My opinion: you can find a lot of research on CRPS, and some of it has very promising sounding titles, but in my experience, when you look at any of it very closely, these papers have zero practical clinical value. This is the fundamental reason why clinical medicine has essentially zero tools to deal effectively with CRPS: no one is doing effective, practical, usable research on it. The only progress they ever make is the anemic and wrong-minded approach of “blocking” pain, which is based on the assumption that all pain of this sort is anomalous… not really pain … all in your head.
But in my opinion this is really ignorant. The fundamental assumption is incorrect. But because it is usual for researchers to begin with this assumption, they go spiraling off in the wrong direction.
My opinion: CRPS, and virtually all other forms of pain have a real root cause, and it is essential to address this root cause in order to turn OFF the source of pain. It follows therefore that any attempt to simply “block” pain is deeply misguided: it is like putting in ear plugs when you hear a fire alarm. Simply blocking a pain signal when there is a real cause of pain is likely to make the pain get worse over time, as you continue to ignore the warning signal and thereby aggravate the source.
When you look at the clinical course of pain syndromes, this is often what you see:
Block the pain signal, and over time it will get worse.
So, I do not put much stock in the peer-reviewed literature on CRPS, being based as it is on a totally incorrect assumption.
And I am confident that the literature does not contain any “hidden gems” that allow you to easily resolve CRPS, because so many desperate people are combing through this literature every minute of every day, and if there were any real hidden gems, they would not remain hidden for very long.
In my experience, the best way to deal with CRPS starts with nutrition and supplements (D3, K2, Omega 3), but then is greatly aided by PEMF, which data indicates clearly has the effect of reducing pathologic swelling and inflammation, allowing the normal healing processes to resume.
My hypothesis: PEMF reduces inflammation in such a way that tissue healing is facilitated, returns to normal, and thereby reduces pain at the source. But, when properly applied, PEMF does not “block” pain.
In my experience, CRPS is among the most challenging: PEMF needs to be applied daily for several hours, for a period of several weeks. But many people report to me that they have had excellent results when they do this, and I myself have a lot of experience using this approach and have resolved several cases of CRPS for myself. Once you get good at this, and start PEMF as soon as you suspect CRPS is beginning to build up, you can get very skilled and effective at managing your CRPS.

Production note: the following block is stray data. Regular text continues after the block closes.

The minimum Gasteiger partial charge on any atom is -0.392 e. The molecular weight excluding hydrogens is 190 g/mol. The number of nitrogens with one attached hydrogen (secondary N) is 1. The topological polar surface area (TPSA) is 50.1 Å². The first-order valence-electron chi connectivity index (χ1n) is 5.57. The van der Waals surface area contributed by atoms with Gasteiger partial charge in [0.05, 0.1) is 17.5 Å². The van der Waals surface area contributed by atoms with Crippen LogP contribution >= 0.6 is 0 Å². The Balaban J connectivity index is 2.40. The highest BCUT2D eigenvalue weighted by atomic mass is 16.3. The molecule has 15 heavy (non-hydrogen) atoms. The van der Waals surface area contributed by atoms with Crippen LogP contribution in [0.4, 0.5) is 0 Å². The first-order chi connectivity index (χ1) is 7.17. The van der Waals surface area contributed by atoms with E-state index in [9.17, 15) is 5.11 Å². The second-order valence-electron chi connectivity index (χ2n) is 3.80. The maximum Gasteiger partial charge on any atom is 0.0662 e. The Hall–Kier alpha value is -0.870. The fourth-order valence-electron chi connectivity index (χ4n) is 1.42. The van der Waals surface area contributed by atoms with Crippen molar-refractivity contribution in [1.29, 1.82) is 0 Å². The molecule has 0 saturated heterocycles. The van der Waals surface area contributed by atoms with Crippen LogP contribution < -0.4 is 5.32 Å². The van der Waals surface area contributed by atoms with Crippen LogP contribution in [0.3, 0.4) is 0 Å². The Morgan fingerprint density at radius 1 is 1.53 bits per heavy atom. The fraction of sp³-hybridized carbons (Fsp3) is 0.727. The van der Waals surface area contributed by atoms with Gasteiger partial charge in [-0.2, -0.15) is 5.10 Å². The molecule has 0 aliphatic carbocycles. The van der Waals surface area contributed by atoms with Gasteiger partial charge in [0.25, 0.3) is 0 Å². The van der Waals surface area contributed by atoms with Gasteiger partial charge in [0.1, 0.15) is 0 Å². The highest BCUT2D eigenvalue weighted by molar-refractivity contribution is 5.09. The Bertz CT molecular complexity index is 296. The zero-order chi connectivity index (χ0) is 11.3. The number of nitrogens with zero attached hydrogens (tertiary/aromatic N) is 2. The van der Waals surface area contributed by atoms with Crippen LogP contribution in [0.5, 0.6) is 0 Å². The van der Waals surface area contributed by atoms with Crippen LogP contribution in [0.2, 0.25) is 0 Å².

Basic approach: Treat both the area experiencing CRPS and the source, which is often an older injury that eventually leads to CRPS, radiating off in directions away from the initial injury. In your case, you have a clear picture of the exact location of the initial injury. Treat it 2 to 8 hours per day. I do this at bed time. There are no “special secret frequencies”. Just use one of our default pulse patterns: Omni8, Alpha Wave, B5-C5, for example. Try each for a few days to see what works best for you.
Do not think it is necessary to use maximum intensity, start around the default setting of 9 (out of 15).
CRPS is one of the few cases where I do think larger pads can be very helpful. We make these for the model C5 for this reason.
The course of management will look like this:
First week or two: no real benefit is evident… but keep at it daily
In about 2-3 weeks, you will suddenly notice a real benefit, and the pain often quickly disappears thereafter.
This is what I have experienced my self every time, and what people report to me at least 80% of the time.
Can I prove it? No. The word “prove” has a very strict scientific meaning, and strictly by that definition, I can not and will not try to prove anything.
Keep in mind: the FDA accepted as “proven” that oxycodone was “safe, effective, and non-habit forming”. In reality, it is none of these. When people make claims of “proof”, I become more skeptical.
Does ICES-PEMF work for CRPS? You would have to try for yourself. People respond differently, but in general we get 80-99% positive reports for pain-related issues.
That’s the best advice I can give you.